> > example, tmux (based on libevent) ran into this problem, as libevent
> > doesn't handle files when it is using epoll as it's backend.
> >
> > EV (based on libev) does handle files correctly, and most other event
> > loops still use selector poll nowadays. For those backends who do use
> > epoll, I would assume they won't handle files until I have verified that
> > they do.
> >
> > Now to something different: AnyEvent::Handle is made to handle
> event-based
> > streaming, which means pipes and sockets usually, and often makes little
> > sense for files indeed. There are, however, exceptions to this:
> >
> > First, it should be possible to use AnyEvent::Handle on STDIN/STDOUT, and
> > have it work both for pipes and files. While it might make sense to use
> > normal perl I/O for files, it makes little sense to write two versions of
> > your parser, one with AnyEvent::Handle, one with native perl I/O.
> >
> > Second, AnyEvent::Handle *can* be nicer to parse files than the native
> perl
> > I/O. For example, reading concatenated old JSON texts from a file is
> probably
> > easier with AnyEvent::Handle, and it's hard to see why one should be
> forced
> > to resort to another technique when one already knows how to do it with
> > AnyEvent.
> >
> > So, I *do* think that AnyEvent::Handle should support files, but it's
> not as
> > easy as changing the documentation. Basically, there are multiple
> > alternatives:
> >
> > 1. make AnyEvent::Handle detect this case and use e.g. AnyEvent::IO. This
> >    is not trivial (AnyEvent::IO is ghastly low level :), and of course
> >    limited to AnyEvent::Handle, but would have the benefit of actually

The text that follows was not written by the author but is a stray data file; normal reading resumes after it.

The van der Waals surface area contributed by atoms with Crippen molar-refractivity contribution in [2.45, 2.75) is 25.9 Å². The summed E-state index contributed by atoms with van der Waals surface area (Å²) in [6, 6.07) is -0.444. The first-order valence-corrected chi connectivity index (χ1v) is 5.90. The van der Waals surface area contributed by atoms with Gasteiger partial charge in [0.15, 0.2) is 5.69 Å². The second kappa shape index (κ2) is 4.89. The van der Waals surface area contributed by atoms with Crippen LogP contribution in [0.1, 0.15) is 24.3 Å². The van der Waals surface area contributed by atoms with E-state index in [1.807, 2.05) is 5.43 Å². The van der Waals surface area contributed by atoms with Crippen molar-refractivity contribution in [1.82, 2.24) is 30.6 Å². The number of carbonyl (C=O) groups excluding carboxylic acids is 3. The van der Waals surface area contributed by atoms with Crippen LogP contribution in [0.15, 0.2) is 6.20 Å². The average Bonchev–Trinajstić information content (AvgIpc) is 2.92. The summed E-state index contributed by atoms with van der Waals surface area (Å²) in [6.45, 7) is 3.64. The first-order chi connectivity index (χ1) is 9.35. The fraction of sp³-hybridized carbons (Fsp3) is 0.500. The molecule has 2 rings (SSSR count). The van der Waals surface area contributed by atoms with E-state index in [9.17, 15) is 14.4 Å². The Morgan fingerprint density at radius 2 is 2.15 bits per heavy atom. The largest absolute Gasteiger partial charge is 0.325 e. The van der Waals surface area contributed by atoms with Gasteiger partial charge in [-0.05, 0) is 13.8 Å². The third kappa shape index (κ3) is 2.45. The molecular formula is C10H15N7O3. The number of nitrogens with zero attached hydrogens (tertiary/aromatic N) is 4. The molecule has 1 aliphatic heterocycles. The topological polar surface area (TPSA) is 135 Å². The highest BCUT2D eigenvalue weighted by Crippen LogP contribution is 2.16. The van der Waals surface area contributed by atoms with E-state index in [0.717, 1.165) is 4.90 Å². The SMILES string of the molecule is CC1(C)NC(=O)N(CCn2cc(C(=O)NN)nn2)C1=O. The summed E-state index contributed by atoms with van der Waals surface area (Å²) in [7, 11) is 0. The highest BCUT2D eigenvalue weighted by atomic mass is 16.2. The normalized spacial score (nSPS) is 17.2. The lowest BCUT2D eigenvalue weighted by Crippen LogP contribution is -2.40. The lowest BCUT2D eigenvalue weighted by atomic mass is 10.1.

> not
> >    blocking on slow disk or network I/O.
> >
> > 2. guarantee that files work with AnyEvent's I/O watchers and make
> >    them work. this would be beneficial for people who do their own
> >    AnyEvent::Handle style stuff, but would be "blocking" on I/O. It might
> >    incur a rather large performance overhead for some backends though,
> and
> >    AnyEvent doesn't control all backends, and was written basically to
> >    support the common features of existing loops.
> >
> > 3. convince existing backend authors to support files in their I/O
> watchers.
> >    AnyEvent->io will then just work, as well as AnyEvent::Handle, at
> least
> >    for normal files, regardless of the documentation.
> >
> > Of course, I'd preferably go for 3), and maybe later 1)...
> >
> > Right now, however, neither of these are sufficiently high on my TODO
> list
> > to lift this limitation soon.
> >
> > ... as a module author, you *could* just use AnyEvent::Handle and blame
> > any backends that don't get it right, of course.
> >
> > --
> >                 The choice of a       Deliantra, the free code+content
> MORPG
> >       -----==-     _GNU_              http://www.deliantra.net
> >       ----==-- _       generation
> >       ---==---(_)__  __ ____  __      Marc Lehmann
> >       --==---/ / _ \/ // /\ \/ /      schmorp at schmorp.de
> >       -=====/_/_//_/\_,_/ /_/\_\
>
> _______________________________________________
> anyevent mailing list
> anyevent at lists.schmorp.de
> http://lists.schmorp.de/mailman/listinfo/anyevent
>



-- 
Dan.
-------------- next part --------------
An HTML attachment was scrubbed...
URL: <http://lists.schmorp.de/pipermail/anyevent/attachments/20150811/23c6f22d/attachment.html>


More information about the anyevent mailing list